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Astonishing Tree Swallows

Author: David Anderson

I pulled up to the gate early, at least an hour before the ranger would arrive at 8:00 to open it, and skirted around to enter the small parking lot with its pair of tall, ancient oaks defining the middle divide, always dotted with birds I wanted to see. Something exciting invariably greeted me, and often times, more birds than I could absorb at once. Those were the special occasions, when I’d have to exclaim, “Oh boy, oh boy, we’re gonna see a bunch of birds now!”

The Barataria Preserve of the Jean Lafayette National Park, about 20 miles south of New Orleans, was one of my very favorite places to watch birds and other animals in Louisiana. The Bayou Coquille Trail was paved, very civilized, yet meandered beside a most ancient-looking bayou alive with wildlife and dotted with oaks, cypress, palmettos, dripping with Spanish moss.

That spring morning in April, I quickly saw in the oaks and surrounding trees several warblers, a blue-winged(!) and a hooded, along with titmouse, cardinals, downy and red-bellied woodpeckers. Plus an ovenbird beneath the far trees. That parking lot rarely disappointed me. I made my way down the trail, and right away spotted a barred owl – with a fledgling chick! – sitting calmly, watching me. (Wonder if they too keep a list!) Farther along, I found a prothonotary warbler hopping on the cypress roots, with an impressively large moth, methodically beating it to submission against the tree. First time I’d watched a prothonotary in action.

The trail dead ends at the Upper Kenta Canal, where a wonderful, slightly zigzagging, narrow boardwalk leads down the Kenta Canal. The tee of the trails also transitions to a more open marsh area, with much greater sight distances, especially directly across the Canal and traversing half a mile or more of wetlands and marsh. In the sparse trees of this area, some years before, I had seen my first yellow-throated warbler. For some reason, it looked so large against the small leaves of the oak that I kept thinking it must be an oriole, and I had to do some extensive page-turning before discovering what it was!

It was mid-morning by now, and I stood on a bench scanning for anything I could find. That was when I noticed first several tree swallows flying back and forth above me, and then several more, and then more. And pretty soon, the sky almost to the horizon was full of swallows. They were flitting back and forth, making a mix of their chirps, chatters, and twitter calls. I was astonished at the numbers. I’d seen good sized groups of swallows working some creeks out west, but never anything like this. I started counting – 1 2 3 4 5 6 7 8 9 10, 20 30 40 50 – as I’d been taught, progressively overlaying larger segments of the flock, 100 200 300 400 500, 1,000 2,000 3,000! Until finally, the pattern dissolved and I could not comfortably extrapolate further. Damn, 3000 tree swallows; and maybe half again, or even twice as many more.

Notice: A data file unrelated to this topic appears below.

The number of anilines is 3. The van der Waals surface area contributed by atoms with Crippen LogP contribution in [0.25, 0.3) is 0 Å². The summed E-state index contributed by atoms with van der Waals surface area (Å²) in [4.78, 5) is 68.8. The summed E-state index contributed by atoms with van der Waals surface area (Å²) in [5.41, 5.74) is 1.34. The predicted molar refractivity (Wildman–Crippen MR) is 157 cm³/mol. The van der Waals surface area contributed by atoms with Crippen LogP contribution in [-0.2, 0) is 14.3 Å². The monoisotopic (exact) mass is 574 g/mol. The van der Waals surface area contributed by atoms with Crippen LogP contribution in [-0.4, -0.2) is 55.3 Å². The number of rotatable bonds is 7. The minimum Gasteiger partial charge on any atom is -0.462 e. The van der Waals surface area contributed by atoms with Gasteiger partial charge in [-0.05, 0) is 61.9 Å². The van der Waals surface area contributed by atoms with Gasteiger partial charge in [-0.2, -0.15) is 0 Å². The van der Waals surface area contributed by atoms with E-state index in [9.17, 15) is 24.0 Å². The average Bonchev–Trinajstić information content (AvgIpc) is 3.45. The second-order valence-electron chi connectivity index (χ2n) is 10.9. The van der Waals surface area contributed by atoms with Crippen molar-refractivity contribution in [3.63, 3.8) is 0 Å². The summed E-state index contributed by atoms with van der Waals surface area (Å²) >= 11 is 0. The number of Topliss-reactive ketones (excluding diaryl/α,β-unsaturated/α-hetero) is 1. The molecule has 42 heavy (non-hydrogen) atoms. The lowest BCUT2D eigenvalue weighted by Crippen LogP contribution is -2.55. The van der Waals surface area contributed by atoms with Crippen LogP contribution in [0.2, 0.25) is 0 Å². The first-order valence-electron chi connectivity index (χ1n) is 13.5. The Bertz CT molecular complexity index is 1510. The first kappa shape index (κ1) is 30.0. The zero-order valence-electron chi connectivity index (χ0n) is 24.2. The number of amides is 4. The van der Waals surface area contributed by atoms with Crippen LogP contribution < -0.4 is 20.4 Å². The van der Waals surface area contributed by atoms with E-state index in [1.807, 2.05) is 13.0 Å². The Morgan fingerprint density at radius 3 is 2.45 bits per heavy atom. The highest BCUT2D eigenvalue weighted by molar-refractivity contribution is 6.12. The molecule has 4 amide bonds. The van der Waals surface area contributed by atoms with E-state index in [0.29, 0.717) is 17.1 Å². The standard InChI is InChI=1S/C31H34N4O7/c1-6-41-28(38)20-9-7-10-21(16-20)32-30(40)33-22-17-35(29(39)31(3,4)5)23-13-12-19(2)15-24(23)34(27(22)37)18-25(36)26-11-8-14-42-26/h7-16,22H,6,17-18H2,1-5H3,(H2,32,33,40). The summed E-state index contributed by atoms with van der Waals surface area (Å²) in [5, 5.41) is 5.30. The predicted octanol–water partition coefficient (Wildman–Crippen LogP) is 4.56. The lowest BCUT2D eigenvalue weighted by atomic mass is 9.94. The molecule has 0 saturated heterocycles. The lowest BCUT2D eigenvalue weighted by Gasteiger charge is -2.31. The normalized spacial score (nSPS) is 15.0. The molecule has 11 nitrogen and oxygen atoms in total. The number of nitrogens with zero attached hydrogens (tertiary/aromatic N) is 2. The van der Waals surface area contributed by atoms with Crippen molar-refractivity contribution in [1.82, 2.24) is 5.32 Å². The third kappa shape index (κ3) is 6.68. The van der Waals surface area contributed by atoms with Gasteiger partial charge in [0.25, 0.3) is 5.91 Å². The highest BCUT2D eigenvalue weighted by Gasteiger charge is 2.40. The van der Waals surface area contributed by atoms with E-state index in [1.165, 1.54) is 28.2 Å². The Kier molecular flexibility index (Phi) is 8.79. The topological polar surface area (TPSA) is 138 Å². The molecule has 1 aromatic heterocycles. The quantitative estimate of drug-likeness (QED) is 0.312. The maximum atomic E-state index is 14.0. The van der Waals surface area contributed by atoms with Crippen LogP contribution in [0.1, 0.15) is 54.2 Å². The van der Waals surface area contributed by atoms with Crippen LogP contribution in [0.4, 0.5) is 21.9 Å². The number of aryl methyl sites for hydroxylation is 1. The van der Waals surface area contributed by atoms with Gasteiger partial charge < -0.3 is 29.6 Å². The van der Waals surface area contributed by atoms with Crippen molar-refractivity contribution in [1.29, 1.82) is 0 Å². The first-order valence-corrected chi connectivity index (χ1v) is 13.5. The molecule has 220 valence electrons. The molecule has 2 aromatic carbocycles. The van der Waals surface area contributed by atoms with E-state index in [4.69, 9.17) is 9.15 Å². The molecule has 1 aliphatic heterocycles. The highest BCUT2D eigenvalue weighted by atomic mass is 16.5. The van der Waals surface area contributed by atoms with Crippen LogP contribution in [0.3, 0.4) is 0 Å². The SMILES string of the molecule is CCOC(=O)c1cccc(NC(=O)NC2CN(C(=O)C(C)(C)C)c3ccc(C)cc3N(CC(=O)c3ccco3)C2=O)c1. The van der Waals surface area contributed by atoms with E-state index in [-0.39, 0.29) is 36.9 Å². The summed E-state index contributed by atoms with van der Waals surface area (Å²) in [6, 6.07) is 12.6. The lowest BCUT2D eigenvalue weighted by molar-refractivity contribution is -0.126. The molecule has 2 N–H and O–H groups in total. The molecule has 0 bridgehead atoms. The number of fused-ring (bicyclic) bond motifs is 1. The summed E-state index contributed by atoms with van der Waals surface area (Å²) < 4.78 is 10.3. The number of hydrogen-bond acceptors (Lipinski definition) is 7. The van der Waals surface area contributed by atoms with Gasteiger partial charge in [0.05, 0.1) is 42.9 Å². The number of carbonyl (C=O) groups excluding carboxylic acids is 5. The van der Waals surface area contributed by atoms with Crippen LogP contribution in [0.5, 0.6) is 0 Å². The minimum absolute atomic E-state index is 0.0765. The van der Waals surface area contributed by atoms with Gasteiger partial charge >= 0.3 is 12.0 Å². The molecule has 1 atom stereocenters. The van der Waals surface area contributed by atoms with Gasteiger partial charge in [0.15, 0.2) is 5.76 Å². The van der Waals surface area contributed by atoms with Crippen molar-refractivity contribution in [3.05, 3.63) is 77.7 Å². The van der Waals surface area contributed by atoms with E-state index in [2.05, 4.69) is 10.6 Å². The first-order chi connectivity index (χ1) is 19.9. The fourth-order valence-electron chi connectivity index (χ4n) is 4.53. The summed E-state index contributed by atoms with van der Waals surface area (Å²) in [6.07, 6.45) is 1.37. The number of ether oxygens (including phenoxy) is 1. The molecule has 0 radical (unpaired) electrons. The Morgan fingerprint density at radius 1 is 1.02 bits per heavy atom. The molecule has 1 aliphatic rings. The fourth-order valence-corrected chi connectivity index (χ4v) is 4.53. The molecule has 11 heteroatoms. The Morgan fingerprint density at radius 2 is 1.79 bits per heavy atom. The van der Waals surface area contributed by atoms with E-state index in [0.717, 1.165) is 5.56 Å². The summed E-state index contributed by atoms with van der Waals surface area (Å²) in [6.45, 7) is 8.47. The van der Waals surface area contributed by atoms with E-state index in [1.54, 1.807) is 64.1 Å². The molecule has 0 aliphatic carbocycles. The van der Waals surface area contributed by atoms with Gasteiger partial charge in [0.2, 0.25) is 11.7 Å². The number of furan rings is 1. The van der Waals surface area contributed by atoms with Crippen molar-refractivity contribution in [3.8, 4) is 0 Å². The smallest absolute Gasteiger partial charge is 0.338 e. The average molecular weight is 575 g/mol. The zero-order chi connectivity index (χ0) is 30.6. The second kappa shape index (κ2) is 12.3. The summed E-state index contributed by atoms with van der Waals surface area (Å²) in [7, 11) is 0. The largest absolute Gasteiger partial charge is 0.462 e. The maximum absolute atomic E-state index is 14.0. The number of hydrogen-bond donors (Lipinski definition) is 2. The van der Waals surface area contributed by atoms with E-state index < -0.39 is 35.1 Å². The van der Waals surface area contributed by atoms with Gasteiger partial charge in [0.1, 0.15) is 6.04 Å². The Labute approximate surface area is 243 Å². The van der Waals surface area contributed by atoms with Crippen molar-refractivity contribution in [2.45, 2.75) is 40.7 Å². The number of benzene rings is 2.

The back-and-forth pattern dissolved into a swirling mass, a tighter and tighter circle that began to spiral down from 100 feet up into a narrower and narrower vortex reaching down to the ground. I watched mesmerized as they settled onto several large bushes, like bees on a hive, like flies on a garbage pile, like something I’d never seen. The limbs sagged almost to breaking with their weight. I couldn’t imagine what they were doing. Eating berries? Scouring for any insects? Being buddies!? They stayed like that maybe a minute. Then, all of a sudden, they literally exploded back into the air, adding to my childlike glee at witnessing so grand a feat of nature. I laughed aloud at the show they were giving me.

The mass returned to the sky, almost disappearing for many minutes. But then, it began all over. The swallows appearing and flying back-and-forth across the sky, again in huge numbers. And again I tried to count, getting to 3000 once more before the pattern shifted to the circular flight. And that circular flight getting tighter and tighter until the mass again spiraled down, landing on a different set of large bushes. I watched as carefully as I could through my binoculars, but still could not discern just what they were doing. I waited expectantly for them to explode into the sky, like waiting for a 4th of July fireworks finale. I wasn’t disappointed. They burst into the sky again, in seemingly choreographed movement.

I searched up and down the trail hoping to spot someone who could witness this spectacle with me. Alas, when you finally don’t want to be alone, there’s never anyone nearby! I watched as the swallows repeated the maneuver twice more, etching it into my mind. The old adage came to mind: The more time you spend out in the bush, the more likely you are to see rare events. And I was pretty sure I had just witnessed a rare one.

Tree swallows in migration will form dense groups, of many, many thousands, and in the evening fly back-and-forth along open the marshes and slowly drop out to roosting sites. But what I had seen, no one has been able to explain very well. Maybe they were practicing, maybe they were bonding. I cannot say. But I’ll never forget the joy and excitement of watching their maneuvers.

Tree swallow photo by Bill Majoris

[A sad postscript: in late August 2005, Hurricane Katrina stormed up the Mississippi with devastating effect, knocking down half the trees in the Barataria Preserve, washing out much of the paved walk, crushing parts of the boardwalk. Recovery is slow, but it is coming back.]

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